Throughout our marriage, my husband and I have been pretty hospitable people. In our thirty-eight years, we have hosted three high school exchange students and two college students, each living with us for nine to ten months. These lovely individuals have been a rich addition to the color and depth of our lives and our awareness and appreciation of the bigger world has been expanded as a result. We care deeply for our past students (now adults) and continue to be in touch with them in a variety of ways.
I love to cook and bake. So having people over for a meal has been another part of our bent toward hospitality. We have often hosted our small group from church on Sunday afternoons. Every Christmas we have hosted a big meal that can stir up enough memories to fill the whole house. There have been showers and parties and meetings and end of the year school gatherings throughout the years and week-end guests for us to serve and enjoy.
The past several years, though, we feel like we have done less asking, less inviting. People are busy. With families growing and grandchildren coming along there just isn’t as much time or energy to put into having people over.
But I miss good conversation around the table. Not just any go-where-it-will chit chat. I mean rich connecting discussions that leave you with plenty to think about the next day. I absolutely love this kind of give and take. And yet, I find that not everyone wants to engage in this way. Or they don’t quite know how. Or perhaps it is becoming a lost art. There is definitely an intentional skill to being curious, asking good questions, listening and offering your own thoughts and ideas back.
Shauna Niequist writes it beautifully in Bread and Wine, “What’s becoming clearer and clearer to me is that the most sacred moments, the ones in which I feel God’s presence most profoundly, when I feel the goodness of the world most arrestingly, takes place at the table.”
Shauna is more eloquent than I but I agree that time around the table is where God enables great relationships get their start and where they continue to grow, for those who are willing to give of themselves in such a way.
Shauna goes on to write, ”It’s not, actually, strictly, about food for me. It’s about what happens when we come together, slow down, open our homes, look into one another’s faces, listen to one another’s stories.”
I agree with her because as much as I love to cook food and feed it to people, the conversation is worth so much more. Food is just the way to get people to the table so this kind of exchange can take place.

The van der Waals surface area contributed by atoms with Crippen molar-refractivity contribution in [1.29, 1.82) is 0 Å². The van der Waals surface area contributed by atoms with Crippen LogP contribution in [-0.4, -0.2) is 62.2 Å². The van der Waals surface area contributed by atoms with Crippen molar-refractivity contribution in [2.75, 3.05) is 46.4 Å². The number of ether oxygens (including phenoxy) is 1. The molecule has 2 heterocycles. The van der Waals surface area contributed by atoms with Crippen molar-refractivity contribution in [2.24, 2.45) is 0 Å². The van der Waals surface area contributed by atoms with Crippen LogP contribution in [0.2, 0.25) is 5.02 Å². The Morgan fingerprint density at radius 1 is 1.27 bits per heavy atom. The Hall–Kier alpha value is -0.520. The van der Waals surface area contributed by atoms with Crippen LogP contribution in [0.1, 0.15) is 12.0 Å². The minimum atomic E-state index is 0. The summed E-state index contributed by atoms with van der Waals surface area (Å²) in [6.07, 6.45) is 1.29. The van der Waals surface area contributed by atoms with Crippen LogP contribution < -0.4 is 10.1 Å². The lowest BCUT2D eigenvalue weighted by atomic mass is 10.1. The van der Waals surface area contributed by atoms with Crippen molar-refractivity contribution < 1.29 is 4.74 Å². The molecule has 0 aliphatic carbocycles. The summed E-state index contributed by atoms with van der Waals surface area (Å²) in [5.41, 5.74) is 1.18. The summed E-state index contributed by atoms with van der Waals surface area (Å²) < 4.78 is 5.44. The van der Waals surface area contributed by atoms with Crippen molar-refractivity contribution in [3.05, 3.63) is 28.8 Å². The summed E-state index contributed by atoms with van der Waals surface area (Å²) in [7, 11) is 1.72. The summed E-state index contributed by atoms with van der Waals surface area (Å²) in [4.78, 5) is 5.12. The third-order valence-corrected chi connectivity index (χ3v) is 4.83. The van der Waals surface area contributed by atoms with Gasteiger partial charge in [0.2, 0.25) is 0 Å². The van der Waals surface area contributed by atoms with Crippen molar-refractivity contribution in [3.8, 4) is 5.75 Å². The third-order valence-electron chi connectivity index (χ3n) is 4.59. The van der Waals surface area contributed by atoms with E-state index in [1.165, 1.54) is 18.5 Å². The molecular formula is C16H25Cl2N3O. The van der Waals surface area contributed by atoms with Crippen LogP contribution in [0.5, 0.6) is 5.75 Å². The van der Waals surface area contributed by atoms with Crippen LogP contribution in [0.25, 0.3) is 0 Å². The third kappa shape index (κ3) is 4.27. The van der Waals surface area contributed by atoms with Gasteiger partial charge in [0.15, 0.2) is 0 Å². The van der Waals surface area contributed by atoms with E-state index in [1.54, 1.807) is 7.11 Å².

This year my word is OPEN THE DOOR. I explained here in a past post what that means to me spiritually. Today I share what else it means to me. It means coming back to inviting and opening the door of our house to people we want to get to know better. To offer ways to deepen relationships through the telling of stories and laughing together. To not staying too busy to host a gathering in our living room just for fun. To taking some risks and seeing if there are others wanting such fellowship.
Last week we invited some folks over! It was a last minute invitation because I felt good after 2 weeks of not-so-good and I was eager to fill the house with people. I whipped up a couple of soups, baked fresh focaccia bread and some amazing brownies and we were good to go. A salad and fresh vegetables (added by our guests) brought everything to a beautiful completion.
After dinner we headed to the living room where we used a box of story starters to help us get to some of the stories of our lives that just might have never come up in “normal” conversation…like one guy’s stories of riding a bull in the rodeo, or of the first date of another who thought his date lived in a cemetery! (or at least that’s the address she gave him). Or the way one couple met when both were working at a Taco Bell. These were fun stories and their telling lead us all to know each other better. Isn’t that what we all want, really?
Do you invite people in? Do you wish for closer friendships? If so, I encourage you to go for it! Don't wait to be asked. Be the one to ask. Make something simple or order in a pizza. It's really about relationship and there's no need to get stressed. Let's not let the art of good conversation be lost in the crazy of busy lives.
And if you get a call from us, know that we're just opening our door to friendship with you and, if possible, we hope you will say yes!
Here's one of the delicious (and easy) recipes from our meal last week: Cream of Potato Soup
Melt 4 Tbsp butter in soup kettle; stir in 2 Tbsp flour and add 2 cups milk.
Add 4 cups potatoes peeled and diced, 1/2 cup minced scallions, 3 cups beef or chicken stock, salt and pepper to taste. Bring to a boil, simmer 15-20 minutes.
Using a hand-held blender, puree the mixture in the pot. Stir in 1 cup sour cream and 1/2 cup parsley, chopped fine; sprinkle with cheese; serve.